In a recent work by Emircan Yurdagul from U. Carlos III, joint with Max Dvorkin and Juan Sanchez from the Federal Reserve Bank of St. Louis and Horacio Sapriza from the Federal Reserve Board, the authors study sovereign debt restructurings. The paper makes an empirical contribution to the literature by documenting new facts on maturity extensions in sovereign debt restructurings. In particular, authors impute a measure of maturity extensions from the existing empirical work on sovereign debt restructurings. Then they show that these extensions are usually positive, and particularly large if the output has recovered more between the default and the restructuring.
In the theoretical analysis, they build a defaultable sovereign debt framework with endogenous maturity choice and debt restructurings. Upon default, the borrower government and the lenders make alternating offers each period until they reach an agreement in terms of the total market value of the new debt. After this agreement, the government chooses the size and the maturity of the new portfolio to satisfy the agreed market value. Since the market value of a portfolio and the continuation value for the government (in exclusion or after restructuring) depend on the fundamentals of the country, the duration of negotiations, the haircuts implied by the agreement, and the maturity of the new portfolio all arise endogenously in equilibrium and vary with these fundamentals. The model closely replicates the observed levels of haircuts and maturity extensions in restructurings. In addition, it gives the empirically supported predictions that a higher volume of defaulted debt leads to larger haircuts, and a better income recovery until restructurings gives higher maturity extensions.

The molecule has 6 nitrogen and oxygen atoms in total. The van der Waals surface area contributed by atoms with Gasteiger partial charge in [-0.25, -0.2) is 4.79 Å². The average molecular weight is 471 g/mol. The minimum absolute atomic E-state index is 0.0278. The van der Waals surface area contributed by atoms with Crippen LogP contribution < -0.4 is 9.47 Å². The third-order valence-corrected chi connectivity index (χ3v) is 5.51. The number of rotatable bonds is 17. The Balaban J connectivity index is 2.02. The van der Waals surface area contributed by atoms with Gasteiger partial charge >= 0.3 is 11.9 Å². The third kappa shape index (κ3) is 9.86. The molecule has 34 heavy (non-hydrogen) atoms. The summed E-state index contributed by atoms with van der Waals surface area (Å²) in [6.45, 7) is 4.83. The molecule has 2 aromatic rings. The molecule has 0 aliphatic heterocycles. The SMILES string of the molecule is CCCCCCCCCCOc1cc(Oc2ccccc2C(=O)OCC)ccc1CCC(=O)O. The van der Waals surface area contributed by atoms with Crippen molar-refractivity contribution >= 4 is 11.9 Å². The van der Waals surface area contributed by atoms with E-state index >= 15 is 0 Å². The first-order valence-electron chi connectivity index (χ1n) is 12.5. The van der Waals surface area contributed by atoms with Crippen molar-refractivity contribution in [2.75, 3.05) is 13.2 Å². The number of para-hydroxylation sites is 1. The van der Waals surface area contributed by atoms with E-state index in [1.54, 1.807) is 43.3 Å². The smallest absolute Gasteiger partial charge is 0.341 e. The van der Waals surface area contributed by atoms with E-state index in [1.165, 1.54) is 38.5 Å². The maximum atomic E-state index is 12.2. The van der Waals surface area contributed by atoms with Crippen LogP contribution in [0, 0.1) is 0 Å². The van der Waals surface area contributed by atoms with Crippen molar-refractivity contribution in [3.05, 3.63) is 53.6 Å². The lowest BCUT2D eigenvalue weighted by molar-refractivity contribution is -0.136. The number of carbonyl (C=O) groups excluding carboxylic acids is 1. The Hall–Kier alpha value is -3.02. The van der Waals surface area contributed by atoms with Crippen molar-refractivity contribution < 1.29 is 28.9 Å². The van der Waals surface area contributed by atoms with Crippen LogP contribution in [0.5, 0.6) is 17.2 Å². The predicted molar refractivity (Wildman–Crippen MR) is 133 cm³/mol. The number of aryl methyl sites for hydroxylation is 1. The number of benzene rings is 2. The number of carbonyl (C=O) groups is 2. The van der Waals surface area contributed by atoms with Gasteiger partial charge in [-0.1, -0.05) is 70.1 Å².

Once establishing that the model is a good laboratory to study the debt restructurings, the authors use the model to illustrate the key mechanisms that increase the extensions. First, as it usually takes a few years until the restructuring is agreed, and the governments typically default with below-average output levels, the output levels recover between default and the restructuring. In line with the procyclicality of maturity, this recovery in income leads to longer maturity at the time of restructuring that what had been chosen right before default. Second, post-restructuring episodes often exhibit certain “stigma” in which the country is not allowed to issue new debt for a number of periods. The government hedges against such a risk of exclusion by choosing a longer maturity in the restructuring. Finally, the results point to regulatory costs of book value haircuts as a factor that increases the maturity extensions.
This paper also has a technical contribution to the literature. Authors follow the methods from the dynamic discrete choice models in introducing idiosyncratic shocks to the value of the government obtained by each discrete choice. They use these shocks to construct the probabilities for the default and portfolio decisions before the realization of these shocks. These probabilities lead to a smooth price function in equilibrium, and dramatically facilitate the numerical solution.
The paper, titled “Sovereign Debt Restructurings”, is published in the April 2021 issue of American Economic Journal: Macroeconomics.